As part of the expanding interest in communication skills as a core competency, he noted that the Cleveland Clinic has dedicated itself to training every one of its staff and faculty in communication skills. “I have been working with their Institute for Healthcare Communication in training their fellows, staff, and faculty using simulation methods,” Dr. Baile noted. He also conducts such programs at other centers here and abroad, and at the time of the interview with The ASCO Post was preparing for a trip to conduct a 2-day workshop for five palliative care teams in Rome.

The National Cancer Institute and ASCO have run several training courses on these topics, and modules about breaking bad news to patients are available at several online sites, including ASCO University ( and the I*CARE website at MD Anderson ( ■

Disclosure: Dr. Baile reported no potential conflicts of interest.


1. Baile WF, Buckman R, Lenzi R, et al: SPIKES—a six-step protocol for delivering bad news: Application to the patient. Oncologist 5:302-311, 2000.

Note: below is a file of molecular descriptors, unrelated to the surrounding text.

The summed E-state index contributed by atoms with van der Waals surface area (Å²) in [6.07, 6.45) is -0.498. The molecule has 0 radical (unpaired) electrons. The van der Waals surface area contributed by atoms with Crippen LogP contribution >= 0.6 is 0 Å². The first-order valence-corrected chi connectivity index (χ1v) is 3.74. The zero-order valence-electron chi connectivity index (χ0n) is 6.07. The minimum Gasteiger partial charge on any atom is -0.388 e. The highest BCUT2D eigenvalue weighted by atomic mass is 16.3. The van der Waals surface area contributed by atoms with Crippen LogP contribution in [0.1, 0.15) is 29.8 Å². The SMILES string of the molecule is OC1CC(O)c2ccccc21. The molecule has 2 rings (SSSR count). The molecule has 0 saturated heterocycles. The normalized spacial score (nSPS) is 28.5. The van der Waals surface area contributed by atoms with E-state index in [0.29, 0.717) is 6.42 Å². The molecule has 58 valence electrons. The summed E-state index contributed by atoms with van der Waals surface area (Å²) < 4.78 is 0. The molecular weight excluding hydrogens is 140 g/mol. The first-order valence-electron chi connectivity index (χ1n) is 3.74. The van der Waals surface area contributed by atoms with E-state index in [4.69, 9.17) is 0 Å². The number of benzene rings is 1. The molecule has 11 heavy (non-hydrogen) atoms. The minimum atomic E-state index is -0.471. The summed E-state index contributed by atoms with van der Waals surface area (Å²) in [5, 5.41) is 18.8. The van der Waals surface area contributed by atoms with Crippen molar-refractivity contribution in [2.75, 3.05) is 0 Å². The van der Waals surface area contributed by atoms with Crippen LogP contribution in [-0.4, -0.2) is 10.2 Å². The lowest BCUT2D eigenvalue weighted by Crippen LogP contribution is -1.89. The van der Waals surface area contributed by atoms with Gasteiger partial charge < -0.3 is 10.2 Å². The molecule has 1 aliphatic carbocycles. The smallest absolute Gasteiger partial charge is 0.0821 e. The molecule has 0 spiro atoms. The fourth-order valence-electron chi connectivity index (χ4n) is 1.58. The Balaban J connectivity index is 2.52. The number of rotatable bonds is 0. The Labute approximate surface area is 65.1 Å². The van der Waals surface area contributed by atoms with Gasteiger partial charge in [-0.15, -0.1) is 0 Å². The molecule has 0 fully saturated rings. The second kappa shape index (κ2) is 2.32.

2. Seaman AM: Doctors could do a better job of breaking bad news: Study. Reuters, February 28, 2014.

3. Seifart C, Hofmann M, Bär T, et al: Breaking bad news—what patients want and what they get: Evaluating the SPIKES protocol in Germany. Ann Oncol 25:707-711, 2014.

4. Goleman D: Emotional Intelligence: Why It Can Matter More Than IQ. New York, Bantam Books, 1995.

5. Epner DE, Baile WF: Difficult conversations: Teaching medical oncology trainees communication skills one hour at a time. Academic Medicine 89:578-584, 2014.

6. Baile WF, Blatner A: Teaching communication skills: Using action methods to enhance role-play in problem-based learning. Simul Healthc. March 7, 2014 (early release online).